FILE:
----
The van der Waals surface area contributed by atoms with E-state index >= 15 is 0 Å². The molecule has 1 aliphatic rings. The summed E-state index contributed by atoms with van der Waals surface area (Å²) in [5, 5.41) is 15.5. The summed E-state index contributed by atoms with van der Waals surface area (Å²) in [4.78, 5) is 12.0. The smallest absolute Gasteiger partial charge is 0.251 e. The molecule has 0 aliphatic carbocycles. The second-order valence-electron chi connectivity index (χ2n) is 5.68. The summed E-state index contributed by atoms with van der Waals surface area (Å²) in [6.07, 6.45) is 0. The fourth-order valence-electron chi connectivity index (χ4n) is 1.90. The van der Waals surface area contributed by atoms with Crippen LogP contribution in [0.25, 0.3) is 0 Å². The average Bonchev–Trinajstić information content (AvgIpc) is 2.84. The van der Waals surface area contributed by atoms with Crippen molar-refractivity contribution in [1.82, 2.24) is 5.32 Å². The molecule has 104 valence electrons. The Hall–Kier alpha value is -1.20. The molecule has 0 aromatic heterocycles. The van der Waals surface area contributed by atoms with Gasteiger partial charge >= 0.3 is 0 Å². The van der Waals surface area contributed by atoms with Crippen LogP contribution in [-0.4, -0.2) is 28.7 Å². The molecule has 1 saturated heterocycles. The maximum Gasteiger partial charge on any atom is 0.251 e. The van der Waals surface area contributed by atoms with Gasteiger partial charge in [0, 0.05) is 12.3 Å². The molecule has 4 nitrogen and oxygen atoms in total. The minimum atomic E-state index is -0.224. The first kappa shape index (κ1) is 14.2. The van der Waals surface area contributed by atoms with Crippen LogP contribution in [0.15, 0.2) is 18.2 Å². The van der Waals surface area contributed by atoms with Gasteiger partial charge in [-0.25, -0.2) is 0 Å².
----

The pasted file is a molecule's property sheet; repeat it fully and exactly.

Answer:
The van der Waals surface area contributed by atoms with E-state index >= 15 is 0 Å². The molecule has 1 aliphatic rings. The summed E-state index contributed by atoms with van der Waals surface area (Å²) in [5, 5.41) is 15.5. The summed E-state index contributed by atoms with van der Waals surface area (Å²) in [4.78, 5) is 12.0. The smallest absolute Gasteiger partial charge is 0.251 e. The molecule has 0 aliphatic carbocycles. The second-order valence-electron chi connectivity index (χ2n) is 5.68. The summed E-state index contributed by atoms with van der Waals surface area (Å²) in [6.07, 6.45) is 0. The fourth-order valence-electron chi connectivity index (χ4n) is 1.90. The van der Waals surface area contributed by atoms with Crippen LogP contribution in [0.25, 0.3) is 0 Å². The average Bonchev–Trinajstić information content (AvgIpc) is 2.84. The van der Waals surface area contributed by atoms with Crippen molar-refractivity contribution in [1.82, 2.24) is 5.32 Å². The molecule has 104 valence electrons. The Hall–Kier alpha value is -1.20. The molecule has 0 aromatic heterocycles. The van der Waals surface area contributed by atoms with Gasteiger partial charge >= 0.3 is 0 Å². The van der Waals surface area contributed by atoms with Crippen LogP contribution in [-0.4, -0.2) is 28.7 Å². The molecule has 1 saturated heterocycles. The maximum Gasteiger partial charge on any atom is 0.251 e. The van der Waals surface area contributed by atoms with Gasteiger partial charge in [0, 0.05) is 12.3 Å². The molecule has 4 nitrogen and oxygen atoms in total. The minimum atomic E-state index is -0.224. The first kappa shape index (κ1) is 14.2. The van der Waals surface area contributed by atoms with Crippen LogP contribution in [0.15, 0.2) is 18.2 Å². The van der Waals surface area contributed by atoms with Gasteiger partial charge in [-0.25, -0.2) is 0 Å².